Tim Pawlenty, former Minnesota governor and 2012 Republican presidential candidate, endorsed Marco Rubio for president on Monday — notably after Jeb Bush dropped out of the race.
As of 11:15 a.m., you couldn't find Pawlenty's name on MarcoRubio.com, while other endorsements (such as Congressman Joe Wilson) were blared from the home page.
Pawlenty isn't merely a Republican candidate who dramatically underperformed early expectations despite blending a conservative record with establishment backing. Pawlenty is also one of Wall Street's top lobbyists and a champion of corporate welfare for Wall Street.
Pawlenty (who sounded populist notes in his 2012 run), is now CEO of the Financial Services Roundtable, a major lobby group in town. FSR takes a small-government, free-enterprise position on many issues, but on some, FSR lobbies for taxpayer subsidies. For instance, FSR was a leading voice in pushing Congress to revive the expired Export-Import Bank last year. (Ex-Im provides taxpayer guarantees for the loans FSR's members such as JP Morgan make to foreign companies and foreign governments.)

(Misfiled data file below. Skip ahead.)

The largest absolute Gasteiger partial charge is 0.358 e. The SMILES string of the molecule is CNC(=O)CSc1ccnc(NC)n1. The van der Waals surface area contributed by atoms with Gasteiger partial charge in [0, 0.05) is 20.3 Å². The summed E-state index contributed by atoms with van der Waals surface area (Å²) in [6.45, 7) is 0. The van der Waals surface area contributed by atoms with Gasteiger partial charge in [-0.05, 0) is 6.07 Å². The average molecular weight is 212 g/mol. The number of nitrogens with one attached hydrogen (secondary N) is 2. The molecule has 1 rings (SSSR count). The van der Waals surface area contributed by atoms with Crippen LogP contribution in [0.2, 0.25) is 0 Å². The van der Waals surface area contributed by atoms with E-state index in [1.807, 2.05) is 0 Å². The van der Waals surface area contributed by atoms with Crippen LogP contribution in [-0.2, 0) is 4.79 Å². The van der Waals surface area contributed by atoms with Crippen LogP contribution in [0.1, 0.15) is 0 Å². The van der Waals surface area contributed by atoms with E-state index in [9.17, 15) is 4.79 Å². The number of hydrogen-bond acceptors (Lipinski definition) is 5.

Rubio will now become the candidate of the establishment, which includes K Street. He's built up a record of usually (not always) opposing corporate welfare. If he makes Pawlenty, Trent Lott, and Bob Dole a big part of his campaign, he's setting himself up for Jeb Bush's fate.
Timothy P. Carney, The Washington Examiner's senior political columnist, can be contacted at email@example.com. His column appears Tuesday and Thursday nights on washingtonexaminer.com.